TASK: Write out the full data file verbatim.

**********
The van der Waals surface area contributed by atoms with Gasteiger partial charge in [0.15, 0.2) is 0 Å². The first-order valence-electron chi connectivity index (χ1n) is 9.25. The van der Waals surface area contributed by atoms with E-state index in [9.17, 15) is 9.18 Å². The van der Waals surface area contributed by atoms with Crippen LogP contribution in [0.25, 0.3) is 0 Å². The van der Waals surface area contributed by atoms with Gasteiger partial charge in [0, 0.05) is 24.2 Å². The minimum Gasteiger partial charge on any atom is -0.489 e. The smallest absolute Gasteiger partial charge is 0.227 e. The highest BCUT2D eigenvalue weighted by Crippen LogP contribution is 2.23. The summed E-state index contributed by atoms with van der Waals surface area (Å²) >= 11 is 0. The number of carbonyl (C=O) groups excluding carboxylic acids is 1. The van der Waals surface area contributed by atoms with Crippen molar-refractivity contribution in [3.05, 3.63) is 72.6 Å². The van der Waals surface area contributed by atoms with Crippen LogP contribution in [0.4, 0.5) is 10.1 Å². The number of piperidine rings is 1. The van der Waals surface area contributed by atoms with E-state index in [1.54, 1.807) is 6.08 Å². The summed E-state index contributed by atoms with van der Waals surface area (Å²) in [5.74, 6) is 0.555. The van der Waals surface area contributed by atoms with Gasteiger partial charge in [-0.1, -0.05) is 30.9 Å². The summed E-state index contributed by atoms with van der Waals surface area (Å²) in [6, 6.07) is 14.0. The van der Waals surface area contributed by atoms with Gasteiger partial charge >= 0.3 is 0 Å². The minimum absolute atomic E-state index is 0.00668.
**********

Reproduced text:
The van der Waals surface area contributed by atoms with Gasteiger partial charge in [0.15, 0.2) is 0 Å². The first-order valence-electron chi connectivity index (χ1n) is 9.25. The van der Waals surface area contributed by atoms with E-state index in [9.17, 15) is 9.18 Å². The van der Waals surface area contributed by atoms with Crippen LogP contribution in [0.25, 0.3) is 0 Å². The van der Waals surface area contributed by atoms with Gasteiger partial charge in [0, 0.05) is 24.2 Å². The minimum Gasteiger partial charge on any atom is -0.489 e. The smallest absolute Gasteiger partial charge is 0.227 e. The highest BCUT2D eigenvalue weighted by Crippen LogP contribution is 2.23. The summed E-state index contributed by atoms with van der Waals surface area (Å²) >= 11 is 0. The number of carbonyl (C=O) groups excluding carboxylic acids is 1. The van der Waals surface area contributed by atoms with Crippen molar-refractivity contribution in [3.05, 3.63) is 72.6 Å². The van der Waals surface area contributed by atoms with Crippen LogP contribution in [0.4, 0.5) is 10.1 Å². The number of piperidine rings is 1. The van der Waals surface area contributed by atoms with E-state index in [1.54, 1.807) is 6.08 Å². The summed E-state index contributed by atoms with van der Waals surface area (Å²) in [5.74, 6) is 0.555. The van der Waals surface area contributed by atoms with Gasteiger partial charge in [-0.1, -0.05) is 30.9 Å². The summed E-state index contributed by atoms with van der Waals surface area (Å²) in [6, 6.07) is 14.0. The van der Waals surface area contributed by atoms with Gasteiger partial charge >= 0.3 is 0 Å². The minimum absolute atomic E-state index is 0.00668.